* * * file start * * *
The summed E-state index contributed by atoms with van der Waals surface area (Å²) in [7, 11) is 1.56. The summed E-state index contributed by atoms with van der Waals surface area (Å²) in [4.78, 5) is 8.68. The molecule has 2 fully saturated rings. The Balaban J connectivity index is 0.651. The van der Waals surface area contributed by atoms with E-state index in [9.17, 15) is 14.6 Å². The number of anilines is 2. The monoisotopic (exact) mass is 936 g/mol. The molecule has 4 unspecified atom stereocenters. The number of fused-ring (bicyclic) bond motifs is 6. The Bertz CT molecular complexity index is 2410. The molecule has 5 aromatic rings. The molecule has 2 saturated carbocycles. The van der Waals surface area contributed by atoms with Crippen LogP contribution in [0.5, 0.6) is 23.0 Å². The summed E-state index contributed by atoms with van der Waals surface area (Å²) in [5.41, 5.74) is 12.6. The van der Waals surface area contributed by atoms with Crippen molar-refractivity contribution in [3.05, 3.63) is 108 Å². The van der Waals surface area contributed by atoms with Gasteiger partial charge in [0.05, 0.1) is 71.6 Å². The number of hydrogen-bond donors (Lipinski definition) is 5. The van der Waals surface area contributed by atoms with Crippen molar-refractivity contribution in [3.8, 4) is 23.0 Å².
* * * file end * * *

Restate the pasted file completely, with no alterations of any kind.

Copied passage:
The summed E-state index contributed by atoms with van der Waals surface area (Å²) in [7, 11) is 1.56. The summed E-state index contributed by atoms with van der Waals surface area (Å²) in [4.78, 5) is 8.68. The molecule has 2 fully saturated rings. The Balaban J connectivity index is 0.651. The van der Waals surface area contributed by atoms with E-state index in [9.17, 15) is 14.6 Å². The number of anilines is 2. The monoisotopic (exact) mass is 936 g/mol. The molecule has 4 unspecified atom stereocenters. The number of fused-ring (bicyclic) bond motifs is 6. The Bertz CT molecular complexity index is 2410. The molecule has 5 aromatic rings. The molecule has 2 saturated carbocycles. The van der Waals surface area contributed by atoms with Crippen LogP contribution in [0.5, 0.6) is 23.0 Å². The summed E-state index contributed by atoms with van der Waals surface area (Å²) in [5.41, 5.74) is 12.6. The van der Waals surface area contributed by atoms with Crippen molar-refractivity contribution in [3.05, 3.63) is 108 Å². The van der Waals surface area contributed by atoms with Gasteiger partial charge in [0.05, 0.1) is 71.6 Å². The number of hydrogen-bond donors (Lipinski definition) is 5. The van der Waals surface area contributed by atoms with Crippen molar-refractivity contribution in [3.8, 4) is 23.0 Å².